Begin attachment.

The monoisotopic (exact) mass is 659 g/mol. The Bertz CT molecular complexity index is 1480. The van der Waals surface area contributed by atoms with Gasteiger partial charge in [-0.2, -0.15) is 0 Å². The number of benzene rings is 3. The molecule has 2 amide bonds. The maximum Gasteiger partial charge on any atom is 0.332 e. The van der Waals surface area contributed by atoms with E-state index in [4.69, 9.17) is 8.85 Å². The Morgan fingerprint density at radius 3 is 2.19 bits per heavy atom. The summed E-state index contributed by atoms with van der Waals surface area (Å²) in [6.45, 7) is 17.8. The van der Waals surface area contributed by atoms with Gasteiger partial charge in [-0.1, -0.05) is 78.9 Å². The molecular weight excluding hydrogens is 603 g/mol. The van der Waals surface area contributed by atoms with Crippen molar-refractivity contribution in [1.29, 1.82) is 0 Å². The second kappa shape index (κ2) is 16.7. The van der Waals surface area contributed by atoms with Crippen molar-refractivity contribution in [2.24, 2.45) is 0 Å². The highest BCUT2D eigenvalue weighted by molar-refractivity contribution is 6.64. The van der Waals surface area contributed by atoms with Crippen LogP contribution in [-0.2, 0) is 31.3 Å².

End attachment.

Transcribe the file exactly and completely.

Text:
The monoisotopic (exact) mass is 659 g/mol. The Bertz CT molecular complexity index is 1480. The van der Waals surface area contributed by atoms with Gasteiger partial charge in [-0.2, -0.15) is 0 Å². The number of benzene rings is 3. The molecule has 2 amide bonds. The maximum Gasteiger partial charge on any atom is 0.332 e. The van der Waals surface area contributed by atoms with E-state index in [4.69, 9.17) is 8.85 Å². The Morgan fingerprint density at radius 3 is 2.19 bits per heavy atom. The summed E-state index contributed by atoms with van der Waals surface area (Å²) in [6.45, 7) is 17.8. The van der Waals surface area contributed by atoms with Gasteiger partial charge in [-0.1, -0.05) is 78.9 Å². The molecular weight excluding hydrogens is 603 g/mol. The van der Waals surface area contributed by atoms with Crippen molar-refractivity contribution in [1.29, 1.82) is 0 Å². The second kappa shape index (κ2) is 16.7. The van der Waals surface area contributed by atoms with Crippen molar-refractivity contribution in [2.24, 2.45) is 0 Å². The highest BCUT2D eigenvalue weighted by molar-refractivity contribution is 6.64. The van der Waals surface area contributed by atoms with Crippen LogP contribution in [-0.2, 0) is 31.3 Å².